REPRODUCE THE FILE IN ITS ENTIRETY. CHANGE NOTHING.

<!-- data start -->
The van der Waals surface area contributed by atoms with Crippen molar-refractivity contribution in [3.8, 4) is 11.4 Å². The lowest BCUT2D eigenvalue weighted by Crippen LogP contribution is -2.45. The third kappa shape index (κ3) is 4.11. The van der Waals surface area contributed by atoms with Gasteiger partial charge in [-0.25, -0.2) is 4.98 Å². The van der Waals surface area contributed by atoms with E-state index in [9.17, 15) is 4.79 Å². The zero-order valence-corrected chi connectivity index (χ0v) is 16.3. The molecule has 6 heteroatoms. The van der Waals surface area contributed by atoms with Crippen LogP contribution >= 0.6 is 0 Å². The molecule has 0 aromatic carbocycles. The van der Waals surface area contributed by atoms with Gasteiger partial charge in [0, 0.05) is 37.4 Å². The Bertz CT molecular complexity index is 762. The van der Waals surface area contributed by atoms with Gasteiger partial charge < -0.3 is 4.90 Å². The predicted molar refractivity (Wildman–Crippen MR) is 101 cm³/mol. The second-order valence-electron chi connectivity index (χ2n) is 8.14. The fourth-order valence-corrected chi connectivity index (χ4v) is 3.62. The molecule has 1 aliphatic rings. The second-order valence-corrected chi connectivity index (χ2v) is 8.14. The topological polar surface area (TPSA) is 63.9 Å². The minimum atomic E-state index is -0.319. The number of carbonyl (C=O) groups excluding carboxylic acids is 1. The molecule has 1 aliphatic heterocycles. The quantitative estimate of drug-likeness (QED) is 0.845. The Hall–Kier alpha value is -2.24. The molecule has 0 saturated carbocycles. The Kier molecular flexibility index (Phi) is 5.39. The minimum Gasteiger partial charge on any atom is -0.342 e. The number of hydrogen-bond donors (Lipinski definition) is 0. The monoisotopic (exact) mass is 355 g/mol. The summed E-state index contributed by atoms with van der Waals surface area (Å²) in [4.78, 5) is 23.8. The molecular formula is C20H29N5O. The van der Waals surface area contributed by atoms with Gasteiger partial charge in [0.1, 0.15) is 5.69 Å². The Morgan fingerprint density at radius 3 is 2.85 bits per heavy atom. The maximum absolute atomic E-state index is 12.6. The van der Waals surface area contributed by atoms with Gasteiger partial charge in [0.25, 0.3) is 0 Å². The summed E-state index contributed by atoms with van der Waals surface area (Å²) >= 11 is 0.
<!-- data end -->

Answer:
The van der Waals surface area contributed by atoms with Crippen molar-refractivity contribution in [3.8, 4) is 11.4 Å². The lowest BCUT2D eigenvalue weighted by Crippen LogP contribution is -2.45. The third kappa shape index (κ3) is 4.11. The van der Waals surface area contributed by atoms with Gasteiger partial charge in [-0.25, -0.2) is 4.98 Å². The van der Waals surface area contributed by atoms with E-state index in [9.17, 15) is 4.79 Å². The zero-order valence-corrected chi connectivity index (χ0v) is 16.3. The molecule has 6 heteroatoms. The van der Waals surface area contributed by atoms with Crippen LogP contribution >= 0.6 is 0 Å². The molecule has 0 aromatic carbocycles. The van der Waals surface area contributed by atoms with Gasteiger partial charge in [0, 0.05) is 37.4 Å². The Bertz CT molecular complexity index is 762. The van der Waals surface area contributed by atoms with Gasteiger partial charge < -0.3 is 4.90 Å². The predicted molar refractivity (Wildman–Crippen MR) is 101 cm³/mol. The second-order valence-electron chi connectivity index (χ2n) is 8.14. The fourth-order valence-corrected chi connectivity index (χ4v) is 3.62. The molecule has 1 aliphatic rings. The second-order valence-corrected chi connectivity index (χ2v) is 8.14. The topological polar surface area (TPSA) is 63.9 Å². The minimum atomic E-state index is -0.319. The number of carbonyl (C=O) groups excluding carboxylic acids is 1. The molecule has 1 aliphatic heterocycles. The quantitative estimate of drug-likeness (QED) is 0.845. The Hall–Kier alpha value is -2.24. The molecule has 0 saturated carbocycles. The Kier molecular flexibility index (Phi) is 5.39. The minimum Gasteiger partial charge on any atom is -0.342 e. The number of hydrogen-bond donors (Lipinski definition) is 0. The monoisotopic (exact) mass is 355 g/mol. The summed E-state index contributed by atoms with van der Waals surface area (Å²) in [4.78, 5) is 23.8. The molecular formula is C20H29N5O. The van der Waals surface area contributed by atoms with Gasteiger partial charge in [0.1, 0.15) is 5.69 Å². The Morgan fingerprint density at radius 3 is 2.85 bits per heavy atom. The maximum absolute atomic E-state index is 12.6. The van der Waals surface area contributed by atoms with Gasteiger partial charge in [0.25, 0.3) is 0 Å². The summed E-state index contributed by atoms with van der Waals surface area (Å²) >= 11 is 0.